“It was here at St. Omer,” Archbishop Lori continued, “that these young men who would go on to play such important roles in early days of my country, received a splendid education, rooted in an authentic Christian humanism, capturing the wisdom of ancient Greece and Rome while transforming it through the reasoned faith of the medieval masters.”

The archbishop acknowledged a debt of friendship: “Here at Saint-Omer, John Carroll received his calling to enter the Society of Jesus. … As the first Bishop of Baltimore, it would be John Carroll’s mission to find the path for the Catholic faith to take root and grow in the new republic, a wholly new environment for the faith, an environment of religious freedom laced with deep anti-Catholic sentiments.

Participants in the weekend events celebrating ties between the United States and France chat outside St. Teresa in Morinie Church Oct. 13 after Mass. Rosemary Carter (from left); her husband Charles Carroll Carter Sr., a descendant of Daniel Carroll of Rock Creek; Edouard-François de Lencqesaing, co-president of the Saint-Omer Foundation for Transatlantic Values; Baltimore Archbishop William E. Lori; Sarah de Lencqesaing, board member of the French Heritage Society; and Charles Carroll Carter Jr. gather in the small parish cemetery after the Mass. (Ann M. Augherton/Special to the Review)

“His formation at Saint-Omer helped make him a wise and astute leader and to this day we are building on the foundations John Carroll so carefully laid. As a successor to John Carroll, I came here to St. Omer to express my deepest thanks,” the archbishop said.

Closing the homily, he said, “May we unite – France and America, in these days when secularism reigns – in strengthening not only the bonds of friendship but also the bonds of faith that enable us to serve the Church and the common good of our global culture.”

After the Mass, a reception was held in a side chapel of the cathedral, built in the 11th and 12th centuries on the site of a seventh-century church and rebuilt and expanded over succeeding centuries.

The belfry, built in 1492, was recently renovated, and along with it the six bells in the tower were replaced and brought back to life. The Archdiocese of Baltimore contributed one of the bells, a smaller one named “Domatille.”

Anne Pierard, a member of the Friends of the Cathedral, noted that at one point, the bell tower was so structurally deficient it could no longer support the weight of the bells. She said each of the new bells has a name, because each has its own “personality.”

With the renovation, the six bells, including the largest, which weighs five tons, can ring.

Noting that church bells peal to call people to prayer, to warn townspeople, to mourn for the dead or to celebrate joyous occasions, Pierard said, “Bells have a special way to win our hearts. Today they ring just for joy.”

Archbishop Lori noted that the cathedral, also a basilica, is a beautiful and warm place. “God has been worshipped here for more than 900 years.” He said he and the Archdiocese of Baltimore were happy to play a small part in the bell tower’s renovation.

 

From France to Maryland

Before departing France, the archbishop and the group from Maryland made one last stop in Aire-sur-la-Lys, a slightly smaller town about a half hour from Saint-Omer.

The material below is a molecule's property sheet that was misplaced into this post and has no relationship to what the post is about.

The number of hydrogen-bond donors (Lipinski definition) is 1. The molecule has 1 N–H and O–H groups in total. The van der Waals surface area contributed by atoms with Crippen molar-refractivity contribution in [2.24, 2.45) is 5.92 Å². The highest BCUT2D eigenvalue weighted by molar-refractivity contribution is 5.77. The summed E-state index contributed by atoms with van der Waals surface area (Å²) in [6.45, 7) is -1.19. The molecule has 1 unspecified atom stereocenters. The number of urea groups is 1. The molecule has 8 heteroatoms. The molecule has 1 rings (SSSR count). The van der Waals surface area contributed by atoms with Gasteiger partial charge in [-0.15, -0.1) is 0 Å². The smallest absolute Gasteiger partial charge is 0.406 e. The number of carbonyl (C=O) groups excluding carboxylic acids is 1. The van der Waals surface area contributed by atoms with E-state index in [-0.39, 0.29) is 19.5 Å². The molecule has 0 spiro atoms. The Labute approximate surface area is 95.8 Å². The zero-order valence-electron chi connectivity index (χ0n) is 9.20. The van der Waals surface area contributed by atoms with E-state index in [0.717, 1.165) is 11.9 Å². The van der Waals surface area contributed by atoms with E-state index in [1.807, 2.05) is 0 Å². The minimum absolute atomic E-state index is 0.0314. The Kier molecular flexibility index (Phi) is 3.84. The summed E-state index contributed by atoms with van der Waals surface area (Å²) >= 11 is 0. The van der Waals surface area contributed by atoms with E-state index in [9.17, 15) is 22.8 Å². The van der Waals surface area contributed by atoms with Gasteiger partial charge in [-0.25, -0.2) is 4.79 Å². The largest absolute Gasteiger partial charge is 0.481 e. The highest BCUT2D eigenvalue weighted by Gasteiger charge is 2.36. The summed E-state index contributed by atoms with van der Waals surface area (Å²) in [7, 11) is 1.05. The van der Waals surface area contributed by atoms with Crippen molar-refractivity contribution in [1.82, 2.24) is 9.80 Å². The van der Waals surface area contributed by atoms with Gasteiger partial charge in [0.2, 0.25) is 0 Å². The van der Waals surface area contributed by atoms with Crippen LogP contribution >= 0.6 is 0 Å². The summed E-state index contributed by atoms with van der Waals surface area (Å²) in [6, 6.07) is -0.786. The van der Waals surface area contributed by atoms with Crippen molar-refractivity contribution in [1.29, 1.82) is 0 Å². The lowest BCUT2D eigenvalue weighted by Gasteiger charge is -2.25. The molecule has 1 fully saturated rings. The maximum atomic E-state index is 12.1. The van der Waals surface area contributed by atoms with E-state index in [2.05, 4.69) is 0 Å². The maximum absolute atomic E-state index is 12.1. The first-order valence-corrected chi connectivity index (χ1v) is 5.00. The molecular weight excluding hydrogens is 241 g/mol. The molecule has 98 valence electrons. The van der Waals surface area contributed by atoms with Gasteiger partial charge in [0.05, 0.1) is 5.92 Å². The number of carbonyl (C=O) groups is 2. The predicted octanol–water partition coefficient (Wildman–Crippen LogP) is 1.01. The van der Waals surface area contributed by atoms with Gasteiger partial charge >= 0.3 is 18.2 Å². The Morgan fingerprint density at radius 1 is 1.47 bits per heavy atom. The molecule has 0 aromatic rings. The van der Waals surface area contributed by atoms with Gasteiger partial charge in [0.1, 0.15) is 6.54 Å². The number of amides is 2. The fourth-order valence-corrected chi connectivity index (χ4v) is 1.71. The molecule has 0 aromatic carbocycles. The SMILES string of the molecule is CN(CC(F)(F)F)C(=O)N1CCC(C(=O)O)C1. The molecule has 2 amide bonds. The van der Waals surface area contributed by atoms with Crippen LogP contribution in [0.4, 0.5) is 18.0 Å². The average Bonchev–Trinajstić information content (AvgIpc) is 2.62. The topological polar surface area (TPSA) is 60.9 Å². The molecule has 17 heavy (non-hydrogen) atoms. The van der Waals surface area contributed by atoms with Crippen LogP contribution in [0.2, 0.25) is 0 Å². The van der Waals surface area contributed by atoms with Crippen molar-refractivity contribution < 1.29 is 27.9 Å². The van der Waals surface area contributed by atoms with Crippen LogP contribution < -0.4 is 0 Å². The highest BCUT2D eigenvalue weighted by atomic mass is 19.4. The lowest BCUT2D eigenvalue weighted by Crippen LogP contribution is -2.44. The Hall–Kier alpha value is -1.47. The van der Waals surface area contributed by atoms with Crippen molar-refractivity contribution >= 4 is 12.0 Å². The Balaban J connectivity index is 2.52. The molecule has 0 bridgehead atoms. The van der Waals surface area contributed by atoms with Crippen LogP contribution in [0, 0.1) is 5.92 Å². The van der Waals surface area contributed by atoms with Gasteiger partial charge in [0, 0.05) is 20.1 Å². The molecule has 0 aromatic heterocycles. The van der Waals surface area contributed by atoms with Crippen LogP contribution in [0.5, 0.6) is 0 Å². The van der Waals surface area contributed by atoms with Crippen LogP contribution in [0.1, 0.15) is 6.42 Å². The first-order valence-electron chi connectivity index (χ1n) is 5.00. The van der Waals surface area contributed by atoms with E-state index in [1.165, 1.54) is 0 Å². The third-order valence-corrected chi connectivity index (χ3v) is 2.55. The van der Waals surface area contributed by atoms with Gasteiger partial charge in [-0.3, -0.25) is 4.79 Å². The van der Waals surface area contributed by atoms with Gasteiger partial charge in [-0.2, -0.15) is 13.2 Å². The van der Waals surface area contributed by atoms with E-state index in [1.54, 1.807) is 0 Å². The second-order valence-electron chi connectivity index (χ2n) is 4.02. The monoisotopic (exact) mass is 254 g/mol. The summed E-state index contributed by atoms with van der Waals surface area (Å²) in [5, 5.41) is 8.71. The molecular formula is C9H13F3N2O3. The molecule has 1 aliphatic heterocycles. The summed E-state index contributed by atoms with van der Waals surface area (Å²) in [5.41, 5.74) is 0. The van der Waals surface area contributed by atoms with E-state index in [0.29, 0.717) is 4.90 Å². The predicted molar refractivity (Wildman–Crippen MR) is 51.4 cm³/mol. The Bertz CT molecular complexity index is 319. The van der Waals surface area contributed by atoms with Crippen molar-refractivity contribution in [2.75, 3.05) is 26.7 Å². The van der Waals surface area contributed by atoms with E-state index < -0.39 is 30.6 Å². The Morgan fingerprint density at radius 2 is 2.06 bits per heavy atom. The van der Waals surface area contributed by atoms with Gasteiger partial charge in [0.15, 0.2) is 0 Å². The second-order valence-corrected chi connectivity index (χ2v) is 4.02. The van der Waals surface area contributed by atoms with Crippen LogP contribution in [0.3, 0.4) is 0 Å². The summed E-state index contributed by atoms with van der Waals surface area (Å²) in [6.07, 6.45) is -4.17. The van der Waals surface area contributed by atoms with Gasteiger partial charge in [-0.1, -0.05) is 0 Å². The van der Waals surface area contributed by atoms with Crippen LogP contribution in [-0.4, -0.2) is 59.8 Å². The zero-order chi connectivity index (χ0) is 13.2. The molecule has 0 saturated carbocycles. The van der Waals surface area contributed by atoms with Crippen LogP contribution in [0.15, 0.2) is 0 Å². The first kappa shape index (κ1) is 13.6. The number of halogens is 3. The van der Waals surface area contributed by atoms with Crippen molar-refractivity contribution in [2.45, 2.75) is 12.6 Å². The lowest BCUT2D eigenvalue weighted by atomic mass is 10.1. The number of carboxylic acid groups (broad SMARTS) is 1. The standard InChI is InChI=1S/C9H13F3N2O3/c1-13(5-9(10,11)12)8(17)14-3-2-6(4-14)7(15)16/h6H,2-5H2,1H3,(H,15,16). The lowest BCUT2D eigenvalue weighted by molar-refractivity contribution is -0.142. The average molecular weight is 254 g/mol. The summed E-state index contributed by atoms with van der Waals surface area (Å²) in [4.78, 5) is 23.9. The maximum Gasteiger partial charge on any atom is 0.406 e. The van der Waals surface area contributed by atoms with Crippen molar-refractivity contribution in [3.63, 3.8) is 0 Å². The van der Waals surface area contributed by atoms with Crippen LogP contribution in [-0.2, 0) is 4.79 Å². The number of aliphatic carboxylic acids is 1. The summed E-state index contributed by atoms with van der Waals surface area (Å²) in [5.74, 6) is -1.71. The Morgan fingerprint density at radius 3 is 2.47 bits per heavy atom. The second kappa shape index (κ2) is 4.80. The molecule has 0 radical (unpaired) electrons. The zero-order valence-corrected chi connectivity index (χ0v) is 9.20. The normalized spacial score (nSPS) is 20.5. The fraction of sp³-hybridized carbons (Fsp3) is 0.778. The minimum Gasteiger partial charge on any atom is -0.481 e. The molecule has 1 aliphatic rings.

There, they stopped by the birthplace of Father Narcisse Martin, a French priest who served in Maryland.

Father Martin (1845-1923) was a philosophy professor in Rodez, France; Montreal, Canada; and at St. Mary’s Seminary in Baltimore. He was a noted expert on the Eucharist, and wrote a treatise in Latin on the sections about the Eucharist in St. Thomas Aquinas’ “Summa Theologica.”

He also served as a chaplain at St. Agnes Hospital before requesting to be assigned to a parish. He served as pastor of St. Peter Church, Waldorf, with a special focus on serving the poor, from 1894 until his death.

The archbishop celebrated a Mass for about 50 people at the nearby Jesuit Chapel of St. Jacques, built between 1682 and 1688, where Mass is celebrated about once a year.

Archbishop Lori noted the deep link between “this beautiful city and Maryland especially through Father Narcisse Martin,” adding that the pilgrimage to the Pas de Calais region would not have been complete without the visit.

He thanked the people of Aire-sur-la-Lys for preparing Father Martin for service. “You have given us a great gift – a holy priest, a seminary professor, a hospital chaplain and a pastor. For that reason, we come together in friendship.”

Also see:

Chapel re-opening in France marks ties to Carroll students

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Christopher Gunty

Christopher Gunty

A Chicago-area native, Christopher Gunty is associate publisher/editor of The Catholic Review and CEO of its parent publishing company, The Cathedral Foundation/CR Media.

He has spent his whole professional career in Catholic journalism as a writer, photographer, editor, circulation manager and associate publisher. He spent four years with The Chicago Catholic; 19 years as founding editor and associate publisher of The Catholic Sun in Phoenix, Ariz.; and six years at The Florida Catholic. In July 2009, he came to Baltimore to lead The Cathedral Foundation.

Chris served as president of the Catholic Press Association of the United States and Canada from 1996 to 1998, and has traveled extensively learning about and reporting on the work of the church, including Hong Kong, Malaysia, Haiti, Poland, Italy, Germany and finally in 2010 visited the Holy Land for the first time.